MonteCristo reveals what it would take for him to return to LoL - Dexerto
League of Legends

MonteCristo reveals what it would take for him to return to LoL

Published: 5/Jun/2019 7:57 Updated: 5/Jun/2019 9:29

by Joe O'Brien


Overwatch League commentator Christopher ‘MonteCristo’ Mykles has revealed the circumstance under which he would consider a return to working in League of Legends.

Though MonteCristo has commentated in multiple esports titles, prior to joining the Overwatch League he was best known for his time in League of Legends, during which he and commentary duo Eric ‘DoA’ Lonnquist were the main voices for South Korea’s LCK.

During his time in League of Legends, MonteCristo had several run-ins with Riot Games. Working primarily for OGN, rather than for Riot directly as most commentators in the NA or EU LCS did, MonteCristo was often willing speak out against the developers.

It was the handling of the controversy surrounding his own NA LCS team, Renegades, that ultimately led to MonteCristo departing League of Legends for good, however.

The former LCK commentator held an ownership stake in Renegades in 2015 when his business partner, Chris Badawi, was banned from the LCS. Badawi had been responsible for operating the organization due to MonteCristo spending most of his time in South Korea.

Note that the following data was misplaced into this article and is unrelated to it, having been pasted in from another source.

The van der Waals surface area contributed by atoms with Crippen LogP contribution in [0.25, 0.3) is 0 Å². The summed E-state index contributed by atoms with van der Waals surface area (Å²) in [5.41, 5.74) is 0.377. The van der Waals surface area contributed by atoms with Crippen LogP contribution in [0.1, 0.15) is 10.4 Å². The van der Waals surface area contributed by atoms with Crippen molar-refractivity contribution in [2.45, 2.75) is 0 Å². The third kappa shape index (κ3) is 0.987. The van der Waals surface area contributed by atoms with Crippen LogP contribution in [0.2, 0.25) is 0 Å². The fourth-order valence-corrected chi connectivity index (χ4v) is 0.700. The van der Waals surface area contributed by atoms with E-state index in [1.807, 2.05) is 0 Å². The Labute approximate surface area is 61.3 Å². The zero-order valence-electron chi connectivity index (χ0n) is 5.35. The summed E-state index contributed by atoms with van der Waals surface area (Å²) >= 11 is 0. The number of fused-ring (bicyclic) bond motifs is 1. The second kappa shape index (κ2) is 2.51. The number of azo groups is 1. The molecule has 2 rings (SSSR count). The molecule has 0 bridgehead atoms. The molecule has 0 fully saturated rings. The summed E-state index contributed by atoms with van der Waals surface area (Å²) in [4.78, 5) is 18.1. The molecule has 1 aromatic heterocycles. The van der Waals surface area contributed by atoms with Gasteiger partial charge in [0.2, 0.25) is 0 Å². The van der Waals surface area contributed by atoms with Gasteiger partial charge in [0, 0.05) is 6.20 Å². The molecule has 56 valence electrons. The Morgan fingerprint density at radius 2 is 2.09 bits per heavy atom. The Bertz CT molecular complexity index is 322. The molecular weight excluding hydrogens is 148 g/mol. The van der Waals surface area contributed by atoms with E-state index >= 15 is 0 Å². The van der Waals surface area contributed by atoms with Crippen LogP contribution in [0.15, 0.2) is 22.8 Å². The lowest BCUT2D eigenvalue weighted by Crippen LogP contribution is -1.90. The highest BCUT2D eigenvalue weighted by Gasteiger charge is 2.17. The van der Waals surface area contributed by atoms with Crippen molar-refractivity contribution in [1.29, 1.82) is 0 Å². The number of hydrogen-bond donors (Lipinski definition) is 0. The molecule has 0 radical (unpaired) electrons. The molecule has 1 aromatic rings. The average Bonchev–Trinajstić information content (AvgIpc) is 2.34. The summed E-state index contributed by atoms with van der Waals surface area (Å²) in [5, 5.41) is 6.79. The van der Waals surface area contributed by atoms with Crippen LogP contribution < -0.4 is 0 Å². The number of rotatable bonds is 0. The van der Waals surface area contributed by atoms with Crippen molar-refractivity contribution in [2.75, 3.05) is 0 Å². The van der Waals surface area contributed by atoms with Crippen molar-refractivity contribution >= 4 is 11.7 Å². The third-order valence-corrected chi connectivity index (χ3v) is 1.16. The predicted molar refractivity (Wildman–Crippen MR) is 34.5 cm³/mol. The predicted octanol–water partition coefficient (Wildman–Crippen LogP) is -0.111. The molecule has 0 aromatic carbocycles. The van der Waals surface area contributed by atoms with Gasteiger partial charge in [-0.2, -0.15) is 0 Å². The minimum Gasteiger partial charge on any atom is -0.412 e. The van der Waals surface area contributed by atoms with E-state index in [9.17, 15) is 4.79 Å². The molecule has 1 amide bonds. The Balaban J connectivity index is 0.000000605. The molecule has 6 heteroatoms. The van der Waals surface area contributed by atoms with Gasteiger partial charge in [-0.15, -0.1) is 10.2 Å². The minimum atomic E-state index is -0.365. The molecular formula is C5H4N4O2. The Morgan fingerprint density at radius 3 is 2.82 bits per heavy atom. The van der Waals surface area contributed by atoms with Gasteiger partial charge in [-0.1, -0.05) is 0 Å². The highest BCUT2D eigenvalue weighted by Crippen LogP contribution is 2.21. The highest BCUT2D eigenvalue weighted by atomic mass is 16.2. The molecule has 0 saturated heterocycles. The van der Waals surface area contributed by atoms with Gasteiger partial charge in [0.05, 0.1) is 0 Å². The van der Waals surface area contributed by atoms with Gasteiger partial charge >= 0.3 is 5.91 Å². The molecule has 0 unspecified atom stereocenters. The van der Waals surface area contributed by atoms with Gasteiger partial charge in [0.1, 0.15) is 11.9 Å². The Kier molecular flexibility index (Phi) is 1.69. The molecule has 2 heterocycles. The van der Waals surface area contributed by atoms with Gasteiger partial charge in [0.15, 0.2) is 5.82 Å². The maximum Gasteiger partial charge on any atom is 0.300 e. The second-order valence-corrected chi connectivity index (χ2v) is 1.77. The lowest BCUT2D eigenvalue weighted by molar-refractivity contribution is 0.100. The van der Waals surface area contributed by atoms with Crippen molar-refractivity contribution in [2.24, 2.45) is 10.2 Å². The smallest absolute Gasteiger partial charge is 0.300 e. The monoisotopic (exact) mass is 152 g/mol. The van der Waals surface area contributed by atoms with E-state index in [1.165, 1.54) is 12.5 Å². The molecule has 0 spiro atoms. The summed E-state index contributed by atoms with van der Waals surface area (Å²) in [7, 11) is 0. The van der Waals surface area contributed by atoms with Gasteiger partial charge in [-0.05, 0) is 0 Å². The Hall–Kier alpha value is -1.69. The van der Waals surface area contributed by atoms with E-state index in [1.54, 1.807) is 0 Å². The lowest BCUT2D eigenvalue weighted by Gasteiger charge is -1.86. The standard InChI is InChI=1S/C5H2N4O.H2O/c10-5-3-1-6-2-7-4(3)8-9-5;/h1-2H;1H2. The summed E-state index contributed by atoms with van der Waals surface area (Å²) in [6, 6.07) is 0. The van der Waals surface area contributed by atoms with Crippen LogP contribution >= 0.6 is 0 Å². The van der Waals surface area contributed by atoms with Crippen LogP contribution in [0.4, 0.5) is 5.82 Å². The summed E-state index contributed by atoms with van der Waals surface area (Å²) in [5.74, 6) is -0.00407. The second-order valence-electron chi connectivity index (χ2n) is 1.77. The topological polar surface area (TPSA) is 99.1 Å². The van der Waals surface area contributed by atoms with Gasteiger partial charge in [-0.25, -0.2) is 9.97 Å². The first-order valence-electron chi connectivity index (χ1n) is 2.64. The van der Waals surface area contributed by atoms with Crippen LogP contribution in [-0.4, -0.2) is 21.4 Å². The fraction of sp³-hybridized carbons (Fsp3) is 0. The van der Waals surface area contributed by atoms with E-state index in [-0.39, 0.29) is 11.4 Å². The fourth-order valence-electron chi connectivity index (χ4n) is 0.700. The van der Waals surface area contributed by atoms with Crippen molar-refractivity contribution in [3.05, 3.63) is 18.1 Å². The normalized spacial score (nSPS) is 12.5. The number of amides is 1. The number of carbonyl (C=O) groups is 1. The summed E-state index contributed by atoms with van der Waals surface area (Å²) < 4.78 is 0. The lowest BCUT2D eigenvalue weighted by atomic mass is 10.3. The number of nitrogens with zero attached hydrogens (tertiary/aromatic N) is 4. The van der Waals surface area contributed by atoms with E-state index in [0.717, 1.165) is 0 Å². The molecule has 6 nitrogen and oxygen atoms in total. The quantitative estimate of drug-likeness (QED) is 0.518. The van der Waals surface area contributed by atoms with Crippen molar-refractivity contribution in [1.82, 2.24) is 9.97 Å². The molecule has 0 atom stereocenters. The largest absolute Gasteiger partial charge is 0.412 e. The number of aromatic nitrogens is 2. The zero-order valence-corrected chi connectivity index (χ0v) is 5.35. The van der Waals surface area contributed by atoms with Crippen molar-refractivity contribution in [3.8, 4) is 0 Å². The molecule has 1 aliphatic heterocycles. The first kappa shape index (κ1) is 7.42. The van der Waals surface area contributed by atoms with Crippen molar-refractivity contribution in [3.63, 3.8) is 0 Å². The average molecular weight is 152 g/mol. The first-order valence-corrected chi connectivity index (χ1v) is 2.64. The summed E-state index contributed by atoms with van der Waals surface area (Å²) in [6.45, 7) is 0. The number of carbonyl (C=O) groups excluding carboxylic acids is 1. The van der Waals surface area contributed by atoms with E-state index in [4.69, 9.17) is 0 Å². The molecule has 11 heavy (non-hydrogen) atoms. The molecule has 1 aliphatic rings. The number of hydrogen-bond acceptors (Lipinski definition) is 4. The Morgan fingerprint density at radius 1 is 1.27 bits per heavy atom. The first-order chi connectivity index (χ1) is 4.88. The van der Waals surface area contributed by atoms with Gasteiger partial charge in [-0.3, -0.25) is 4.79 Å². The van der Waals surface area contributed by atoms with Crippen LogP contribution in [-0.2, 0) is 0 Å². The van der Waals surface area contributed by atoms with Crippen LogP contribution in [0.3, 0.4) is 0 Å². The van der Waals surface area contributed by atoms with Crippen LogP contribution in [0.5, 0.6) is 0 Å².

Blizzard EntertainmentMonteCristo and DoA now work as one of the commentary pairs for the Overwatch League.

The official ban was for attempted poaching, although other accusations levelled against Badawi included mistreatment of Renegades players. MonteCristo himself was not accused of any wrongdoing.

In May 2016, however, a new competitive ruling announced that Renegades would be forced to sell its LCS spot on the basis of an alleged agreement between MonteCristo and Badawi to allow the latter to return to his ownership position when his ban was lifted. MonteCristo denies these allegations and claims not to have been provided with the supposed evidence by Riot, nor has such evidence been made public.

Given such a bitter end to their working relationship, it’s hard to imagine a world in which MonteCristo appears on a Riot Games broadcast again. While visiting the LCS, however, he was interviewed by LocoDoco, and when asked whether he’d consider returning to League of Legends in the event that the Overwatch League ended, revealed the terms under which he might.

“I would do it potentially if Riot made public apologies to me about everything that happened, but I really have no reason to work for a company that treated me like shit and if they acknowledge they did that maybe it can happen again.”

MonteCristo also reiterated that nothing short of a public apology would suffice, given the significance of public perception to him as a public figure.

[Timestamp at 5:02 for mobile viewers]

MonteCristo was a popular figure in League of Legends, responsible for multiple highlight moments both in the LCK and on international broadcasts – perhaps most famously the ‘SKT hype train’ at the Season 3 World Championship – so fans might be pleased to hear that there is a world in which he could return to the game, even if the circumstances for such a return seem quite unlikely.

League of Legends

Rekkles believes he and G2 Esports are “made for each other”

Published: 30/Nov/2020 4:17 Updated: 30/Nov/2020 4:18

by Isaac McIntyre